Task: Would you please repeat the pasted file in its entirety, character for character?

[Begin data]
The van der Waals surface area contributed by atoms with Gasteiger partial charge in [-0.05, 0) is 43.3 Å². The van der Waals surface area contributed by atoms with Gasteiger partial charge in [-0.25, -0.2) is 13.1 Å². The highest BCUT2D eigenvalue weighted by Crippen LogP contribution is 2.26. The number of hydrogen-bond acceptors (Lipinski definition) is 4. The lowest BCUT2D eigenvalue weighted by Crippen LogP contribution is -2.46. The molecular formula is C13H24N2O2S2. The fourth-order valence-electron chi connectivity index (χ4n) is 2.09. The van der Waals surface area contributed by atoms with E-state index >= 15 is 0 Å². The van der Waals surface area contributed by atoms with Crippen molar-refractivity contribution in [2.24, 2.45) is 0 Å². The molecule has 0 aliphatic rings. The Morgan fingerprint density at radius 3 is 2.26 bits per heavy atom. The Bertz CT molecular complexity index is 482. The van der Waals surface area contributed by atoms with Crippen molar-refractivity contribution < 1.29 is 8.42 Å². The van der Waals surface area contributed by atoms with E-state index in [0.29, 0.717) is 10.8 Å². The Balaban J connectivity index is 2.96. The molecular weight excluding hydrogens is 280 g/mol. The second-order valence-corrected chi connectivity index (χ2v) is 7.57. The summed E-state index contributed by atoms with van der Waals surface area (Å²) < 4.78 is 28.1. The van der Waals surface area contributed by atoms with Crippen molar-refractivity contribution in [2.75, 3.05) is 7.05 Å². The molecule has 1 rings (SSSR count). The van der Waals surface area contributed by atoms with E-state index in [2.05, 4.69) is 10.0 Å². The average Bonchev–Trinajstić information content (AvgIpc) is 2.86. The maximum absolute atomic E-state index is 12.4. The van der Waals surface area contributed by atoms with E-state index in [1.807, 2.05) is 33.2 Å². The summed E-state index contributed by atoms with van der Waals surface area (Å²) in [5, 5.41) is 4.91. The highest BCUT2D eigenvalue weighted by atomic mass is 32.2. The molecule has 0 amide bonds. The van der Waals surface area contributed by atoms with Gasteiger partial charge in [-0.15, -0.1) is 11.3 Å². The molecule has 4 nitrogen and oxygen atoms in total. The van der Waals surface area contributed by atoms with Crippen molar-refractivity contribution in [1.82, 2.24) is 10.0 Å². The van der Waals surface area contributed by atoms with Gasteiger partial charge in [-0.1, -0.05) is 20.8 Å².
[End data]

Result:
The van der Waals surface area contributed by atoms with Gasteiger partial charge in [-0.05, 0) is 43.3 Å². The van der Waals surface area contributed by atoms with Gasteiger partial charge in [-0.25, -0.2) is 13.1 Å². The highest BCUT2D eigenvalue weighted by Crippen LogP contribution is 2.26. The number of hydrogen-bond acceptors (Lipinski definition) is 4. The lowest BCUT2D eigenvalue weighted by Crippen LogP contribution is -2.46. The molecular formula is C13H24N2O2S2. The fourth-order valence-electron chi connectivity index (χ4n) is 2.09. The van der Waals surface area contributed by atoms with E-state index >= 15 is 0 Å². The van der Waals surface area contributed by atoms with Crippen molar-refractivity contribution in [2.24, 2.45) is 0 Å². The molecule has 0 aliphatic rings. The Morgan fingerprint density at radius 3 is 2.26 bits per heavy atom. The Bertz CT molecular complexity index is 482. The van der Waals surface area contributed by atoms with Crippen molar-refractivity contribution < 1.29 is 8.42 Å². The van der Waals surface area contributed by atoms with E-state index in [0.29, 0.717) is 10.8 Å². The Balaban J connectivity index is 2.96. The molecular weight excluding hydrogens is 280 g/mol. The second-order valence-corrected chi connectivity index (χ2v) is 7.57. The summed E-state index contributed by atoms with van der Waals surface area (Å²) < 4.78 is 28.1. The van der Waals surface area contributed by atoms with Crippen molar-refractivity contribution in [2.75, 3.05) is 7.05 Å². The molecule has 1 rings (SSSR count). The van der Waals surface area contributed by atoms with E-state index in [2.05, 4.69) is 10.0 Å². The average Bonchev–Trinajstić information content (AvgIpc) is 2.86. The maximum absolute atomic E-state index is 12.4. The van der Waals surface area contributed by atoms with E-state index in [1.807, 2.05) is 33.2 Å². The summed E-state index contributed by atoms with van der Waals surface area (Å²) in [5, 5.41) is 4.91. The highest BCUT2D eigenvalue weighted by atomic mass is 32.2. The molecule has 0 amide bonds. The van der Waals surface area contributed by atoms with Gasteiger partial charge in [-0.15, -0.1) is 11.3 Å². The molecule has 4 nitrogen and oxygen atoms in total. The van der Waals surface area contributed by atoms with Crippen molar-refractivity contribution in [1.82, 2.24) is 10.0 Å². The van der Waals surface area contributed by atoms with Gasteiger partial charge in [-0.1, -0.05) is 20.8 Å².